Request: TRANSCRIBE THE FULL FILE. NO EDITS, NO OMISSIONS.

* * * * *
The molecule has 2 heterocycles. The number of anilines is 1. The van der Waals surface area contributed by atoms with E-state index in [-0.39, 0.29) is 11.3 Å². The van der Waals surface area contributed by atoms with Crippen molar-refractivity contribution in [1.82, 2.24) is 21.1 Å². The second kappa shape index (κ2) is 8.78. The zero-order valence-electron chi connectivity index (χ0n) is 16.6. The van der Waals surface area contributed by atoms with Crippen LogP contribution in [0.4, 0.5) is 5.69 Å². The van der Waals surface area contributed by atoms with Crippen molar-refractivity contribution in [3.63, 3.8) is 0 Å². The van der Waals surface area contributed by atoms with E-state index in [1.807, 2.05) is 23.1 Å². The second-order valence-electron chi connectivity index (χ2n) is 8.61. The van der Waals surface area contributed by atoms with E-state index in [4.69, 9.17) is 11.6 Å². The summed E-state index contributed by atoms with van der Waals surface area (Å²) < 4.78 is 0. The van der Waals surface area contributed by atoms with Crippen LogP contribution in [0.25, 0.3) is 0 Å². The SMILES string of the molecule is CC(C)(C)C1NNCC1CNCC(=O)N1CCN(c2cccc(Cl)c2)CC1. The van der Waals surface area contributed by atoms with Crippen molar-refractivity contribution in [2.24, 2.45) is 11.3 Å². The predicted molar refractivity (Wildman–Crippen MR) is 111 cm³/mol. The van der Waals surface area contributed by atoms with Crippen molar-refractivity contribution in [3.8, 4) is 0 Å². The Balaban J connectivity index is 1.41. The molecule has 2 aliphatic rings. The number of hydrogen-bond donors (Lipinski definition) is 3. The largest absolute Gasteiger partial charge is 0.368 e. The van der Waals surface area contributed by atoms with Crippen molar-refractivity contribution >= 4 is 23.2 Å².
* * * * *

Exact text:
The molecule has 2 heterocycles. The number of anilines is 1. The van der Waals surface area contributed by atoms with E-state index in [-0.39, 0.29) is 11.3 Å². The van der Waals surface area contributed by atoms with Crippen molar-refractivity contribution in [1.82, 2.24) is 21.1 Å². The second kappa shape index (κ2) is 8.78. The zero-order valence-electron chi connectivity index (χ0n) is 16.6. The van der Waals surface area contributed by atoms with Crippen LogP contribution in [0.4, 0.5) is 5.69 Å². The van der Waals surface area contributed by atoms with Crippen molar-refractivity contribution in [3.63, 3.8) is 0 Å². The van der Waals surface area contributed by atoms with E-state index in [1.807, 2.05) is 23.1 Å². The second-order valence-electron chi connectivity index (χ2n) is 8.61. The van der Waals surface area contributed by atoms with E-state index in [4.69, 9.17) is 11.6 Å². The summed E-state index contributed by atoms with van der Waals surface area (Å²) < 4.78 is 0. The van der Waals surface area contributed by atoms with Crippen LogP contribution in [0.25, 0.3) is 0 Å². The SMILES string of the molecule is CC(C)(C)C1NNCC1CNCC(=O)N1CCN(c2cccc(Cl)c2)CC1. The van der Waals surface area contributed by atoms with Crippen molar-refractivity contribution in [2.24, 2.45) is 11.3 Å². The predicted molar refractivity (Wildman–Crippen MR) is 111 cm³/mol. The van der Waals surface area contributed by atoms with Crippen molar-refractivity contribution in [3.8, 4) is 0 Å². The Balaban J connectivity index is 1.41. The molecule has 2 aliphatic rings. The number of hydrogen-bond donors (Lipinski definition) is 3. The largest absolute Gasteiger partial charge is 0.368 e. The van der Waals surface area contributed by atoms with Crippen molar-refractivity contribution >= 4 is 23.2 Å².